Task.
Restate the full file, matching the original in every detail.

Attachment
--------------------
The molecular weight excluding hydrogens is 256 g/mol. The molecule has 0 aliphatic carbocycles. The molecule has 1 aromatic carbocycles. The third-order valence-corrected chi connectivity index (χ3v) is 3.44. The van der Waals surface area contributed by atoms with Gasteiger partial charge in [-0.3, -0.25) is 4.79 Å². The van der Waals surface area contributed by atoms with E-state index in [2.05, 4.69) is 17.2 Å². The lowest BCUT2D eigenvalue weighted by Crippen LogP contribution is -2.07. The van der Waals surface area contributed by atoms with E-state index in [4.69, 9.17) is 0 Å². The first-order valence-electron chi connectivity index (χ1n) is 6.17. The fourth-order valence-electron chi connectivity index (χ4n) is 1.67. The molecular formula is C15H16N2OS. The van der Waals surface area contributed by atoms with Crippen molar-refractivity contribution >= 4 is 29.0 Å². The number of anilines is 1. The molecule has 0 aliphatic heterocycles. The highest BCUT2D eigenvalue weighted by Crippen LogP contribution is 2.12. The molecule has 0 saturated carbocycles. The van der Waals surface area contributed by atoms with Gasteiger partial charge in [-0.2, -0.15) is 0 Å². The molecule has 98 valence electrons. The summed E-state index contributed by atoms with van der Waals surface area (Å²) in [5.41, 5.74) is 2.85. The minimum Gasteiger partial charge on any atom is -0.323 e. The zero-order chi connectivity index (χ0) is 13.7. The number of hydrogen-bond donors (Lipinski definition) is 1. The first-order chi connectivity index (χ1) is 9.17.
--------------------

The molecular weight excluding hydrogens is 256 g/mol. The molecule has 0 aliphatic carbocycles. The molecule has 1 aromatic carbocycles. The third-order valence-corrected chi connectivity index (χ3v) is 3.44. The van der Waals surface area contributed by atoms with Gasteiger partial charge in [-0.3, -0.25) is 4.79 Å². The van der Waals surface area contributed by atoms with E-state index in [2.05, 4.69) is 17.2 Å². The lowest BCUT2D eigenvalue weighted by Crippen LogP contribution is -2.07. The van der Waals surface area contributed by atoms with E-state index in [4.69, 9.17) is 0 Å². The first-order valence-electron chi connectivity index (χ1n) is 6.17. The fourth-order valence-electron chi connectivity index (χ4n) is 1.67. The molecular formula is C15H16N2OS. The van der Waals surface area contributed by atoms with Crippen molar-refractivity contribution >= 4 is 29.0 Å². The number of anilines is 1. The molecule has 0 aliphatic heterocycles. The highest BCUT2D eigenvalue weighted by Crippen LogP contribution is 2.12. The molecule has 0 saturated carbocycles. The van der Waals surface area contributed by atoms with Gasteiger partial charge in [-0.2, -0.15) is 0 Å². The molecule has 98 valence electrons. The summed E-state index contributed by atoms with van der Waals surface area (Å²) in [5.41, 5.74) is 2.85. The minimum Gasteiger partial charge on any atom is -0.323 e. The zero-order chi connectivity index (χ0) is 13.7. The number of hydrogen-bond donors (Lipinski definition) is 1. The first-order chi connectivity index (χ1) is 9.17.